Thirsty cities, fields and livestock drink deeply from aquifers, natural sources of groundwater. But a study of three of the most-tapped aquifers in the United States shows that overdrawing from these resources could lead to difficult choices affecting not only domestic food security but also international markets.
Eye doctors soon could use computing power to help them see individual cells in the back of a patient’s eye, thanks to imaging technology developed by engineers at the University of Illinois. Such detailed pictures of the cells, blood vessels and nerves at the back of the eye could enable earlier diagnosis and better treatment for degenerative eye and neurological diseases.
After decades of effort, scientists are finally figuring out how insects develop resistance to environmentally friendly farming practices – such as crop rotation – that are designed to kill them. The researchers say their insights will help develop more sustainable agricultural practices.
Searching a whole genome for one particular sequence is like trying to fish a specific piece from the box of a billion-piece puzzle. Using advanced imaging techniques, University of Illinois researchers have observed how one set of genome-editing proteins finds its specific targets, which could help them design better gene therapies to treat disease.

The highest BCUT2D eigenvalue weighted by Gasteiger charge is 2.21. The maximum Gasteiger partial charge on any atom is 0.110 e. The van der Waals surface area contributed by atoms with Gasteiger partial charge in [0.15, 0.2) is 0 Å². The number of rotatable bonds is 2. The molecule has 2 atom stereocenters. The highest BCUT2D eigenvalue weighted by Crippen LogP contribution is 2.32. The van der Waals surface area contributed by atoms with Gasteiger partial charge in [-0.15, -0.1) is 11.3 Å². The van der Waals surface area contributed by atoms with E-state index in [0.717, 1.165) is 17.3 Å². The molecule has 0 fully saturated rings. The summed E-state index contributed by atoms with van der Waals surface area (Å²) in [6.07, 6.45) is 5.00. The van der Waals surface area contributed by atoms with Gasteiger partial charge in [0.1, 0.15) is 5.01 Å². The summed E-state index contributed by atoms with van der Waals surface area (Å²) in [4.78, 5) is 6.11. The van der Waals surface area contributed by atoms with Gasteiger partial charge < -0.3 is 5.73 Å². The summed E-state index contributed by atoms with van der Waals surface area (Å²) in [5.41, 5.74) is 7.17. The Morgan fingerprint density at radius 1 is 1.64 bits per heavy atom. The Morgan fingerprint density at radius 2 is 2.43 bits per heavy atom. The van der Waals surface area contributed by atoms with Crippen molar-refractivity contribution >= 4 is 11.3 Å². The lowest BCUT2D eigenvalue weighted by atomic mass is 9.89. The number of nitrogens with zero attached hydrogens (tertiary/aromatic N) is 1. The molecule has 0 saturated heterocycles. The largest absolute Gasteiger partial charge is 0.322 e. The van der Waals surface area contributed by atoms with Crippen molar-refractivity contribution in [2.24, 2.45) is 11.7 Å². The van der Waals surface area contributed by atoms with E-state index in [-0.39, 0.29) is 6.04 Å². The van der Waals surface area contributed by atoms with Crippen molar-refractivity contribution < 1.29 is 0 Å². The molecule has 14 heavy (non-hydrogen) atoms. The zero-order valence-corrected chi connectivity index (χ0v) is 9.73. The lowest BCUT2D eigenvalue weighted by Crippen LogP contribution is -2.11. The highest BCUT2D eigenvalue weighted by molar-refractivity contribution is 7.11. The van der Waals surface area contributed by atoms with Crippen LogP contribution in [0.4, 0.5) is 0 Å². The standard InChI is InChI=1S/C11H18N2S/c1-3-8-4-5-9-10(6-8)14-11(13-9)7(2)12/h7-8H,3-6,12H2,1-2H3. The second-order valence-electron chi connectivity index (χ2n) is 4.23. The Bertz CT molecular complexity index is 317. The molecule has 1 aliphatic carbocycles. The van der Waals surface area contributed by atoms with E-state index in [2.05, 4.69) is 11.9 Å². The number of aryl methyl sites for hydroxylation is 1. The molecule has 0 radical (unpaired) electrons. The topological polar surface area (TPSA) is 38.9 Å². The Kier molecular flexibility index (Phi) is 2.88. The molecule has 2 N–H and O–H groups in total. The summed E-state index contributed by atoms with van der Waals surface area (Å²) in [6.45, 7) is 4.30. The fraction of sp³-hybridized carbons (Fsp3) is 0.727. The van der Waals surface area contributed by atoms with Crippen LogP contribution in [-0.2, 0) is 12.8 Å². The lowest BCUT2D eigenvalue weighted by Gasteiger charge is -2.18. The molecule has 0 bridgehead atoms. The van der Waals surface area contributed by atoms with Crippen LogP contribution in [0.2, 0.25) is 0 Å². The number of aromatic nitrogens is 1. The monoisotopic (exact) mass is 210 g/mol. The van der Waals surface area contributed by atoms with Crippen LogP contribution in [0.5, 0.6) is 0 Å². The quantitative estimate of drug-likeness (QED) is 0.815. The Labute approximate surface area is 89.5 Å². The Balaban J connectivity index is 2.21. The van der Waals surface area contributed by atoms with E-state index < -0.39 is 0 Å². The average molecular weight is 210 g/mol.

New compounds that specifically attack fungal infections without attacking human cells could transform treatment for such infections and point the way to targeted medicines that evade antibiotic resistance.
Two of the 20th century’s greatest minds, one of them physicist Albert Einstein, came to intellectual blows one day in Paris in 1922. Their dispute, before a learned audience, was about the nature of time – mostly in connection with Einstein’s most famous work, the theory of relativity, which marks its centennial this year.
University of Illinois researchers have developed heat-triggered self-destructing electronic devices, a step toward greatly reducing electronic waste and boosting sustainability in device manufacturing. They also developed a radio-controlled trigger that could remotely activate self-destruction on demand.
Technology in common household humidifiers could enable the next wave of high-tech medical imaging and targeted medicine, thanks to a new method for making tiny silicone microspheres developed by chemists at the University of Illinois.
A more effective method for closing gaps in atomically small wires has been developed by University of Illinois researchers, further opening the doors to a new transistor technology.
Giving new meaning to the term “sonic boom,” University of Illinois chemists have used sound to trigger microscopic explosions.